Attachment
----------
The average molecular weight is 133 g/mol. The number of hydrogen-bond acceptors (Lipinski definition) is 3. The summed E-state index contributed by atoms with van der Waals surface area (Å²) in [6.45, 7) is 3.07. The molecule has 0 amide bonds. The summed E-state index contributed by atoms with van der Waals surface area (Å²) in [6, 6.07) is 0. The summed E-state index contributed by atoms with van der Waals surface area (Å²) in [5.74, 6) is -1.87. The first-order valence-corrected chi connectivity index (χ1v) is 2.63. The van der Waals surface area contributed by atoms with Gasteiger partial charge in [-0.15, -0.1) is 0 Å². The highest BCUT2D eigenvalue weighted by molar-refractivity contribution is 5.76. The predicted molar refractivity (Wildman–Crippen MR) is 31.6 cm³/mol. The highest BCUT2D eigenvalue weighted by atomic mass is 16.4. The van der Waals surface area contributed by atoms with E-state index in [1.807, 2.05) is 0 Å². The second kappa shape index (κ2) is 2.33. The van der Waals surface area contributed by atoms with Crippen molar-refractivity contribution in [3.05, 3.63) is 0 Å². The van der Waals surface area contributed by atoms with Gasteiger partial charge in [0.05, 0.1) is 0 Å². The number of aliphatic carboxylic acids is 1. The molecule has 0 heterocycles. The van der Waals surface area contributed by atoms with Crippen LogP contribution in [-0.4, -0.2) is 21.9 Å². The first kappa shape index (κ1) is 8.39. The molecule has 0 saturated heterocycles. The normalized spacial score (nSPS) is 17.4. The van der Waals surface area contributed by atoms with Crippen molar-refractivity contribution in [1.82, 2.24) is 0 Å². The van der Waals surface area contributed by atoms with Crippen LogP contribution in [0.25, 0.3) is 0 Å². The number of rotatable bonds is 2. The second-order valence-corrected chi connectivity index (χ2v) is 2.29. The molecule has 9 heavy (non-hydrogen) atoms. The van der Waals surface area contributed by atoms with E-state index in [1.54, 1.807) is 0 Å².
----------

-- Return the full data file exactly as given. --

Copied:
The average molecular weight is 133 g/mol. The number of hydrogen-bond acceptors (Lipinski definition) is 3. The summed E-state index contributed by atoms with van der Waals surface area (Å²) in [6.45, 7) is 3.07. The molecule has 0 amide bonds. The summed E-state index contributed by atoms with van der Waals surface area (Å²) in [6, 6.07) is 0. The summed E-state index contributed by atoms with van der Waals surface area (Å²) in [5.74, 6) is -1.87. The first-order valence-corrected chi connectivity index (χ1v) is 2.63. The van der Waals surface area contributed by atoms with Gasteiger partial charge in [-0.15, -0.1) is 0 Å². The highest BCUT2D eigenvalue weighted by molar-refractivity contribution is 5.76. The predicted molar refractivity (Wildman–Crippen MR) is 31.6 cm³/mol. The highest BCUT2D eigenvalue weighted by atomic mass is 16.4. The van der Waals surface area contributed by atoms with E-state index in [1.807, 2.05) is 0 Å². The second kappa shape index (κ2) is 2.33. The van der Waals surface area contributed by atoms with Crippen molar-refractivity contribution in [3.05, 3.63) is 0 Å². The van der Waals surface area contributed by atoms with Gasteiger partial charge in [0.05, 0.1) is 0 Å². The number of aliphatic carboxylic acids is 1. The molecule has 0 heterocycles. The van der Waals surface area contributed by atoms with Crippen LogP contribution in [-0.4, -0.2) is 21.9 Å². The first kappa shape index (κ1) is 8.39. The molecule has 0 saturated heterocycles. The normalized spacial score (nSPS) is 17.4. The van der Waals surface area contributed by atoms with Crippen molar-refractivity contribution in [1.82, 2.24) is 0 Å². The van der Waals surface area contributed by atoms with Crippen LogP contribution in [0.25, 0.3) is 0 Å². The number of rotatable bonds is 2. The second-order valence-corrected chi connectivity index (χ2v) is 2.29. The molecule has 9 heavy (non-hydrogen) atoms. The van der Waals surface area contributed by atoms with E-state index in [1.54, 1.807) is 0 Å².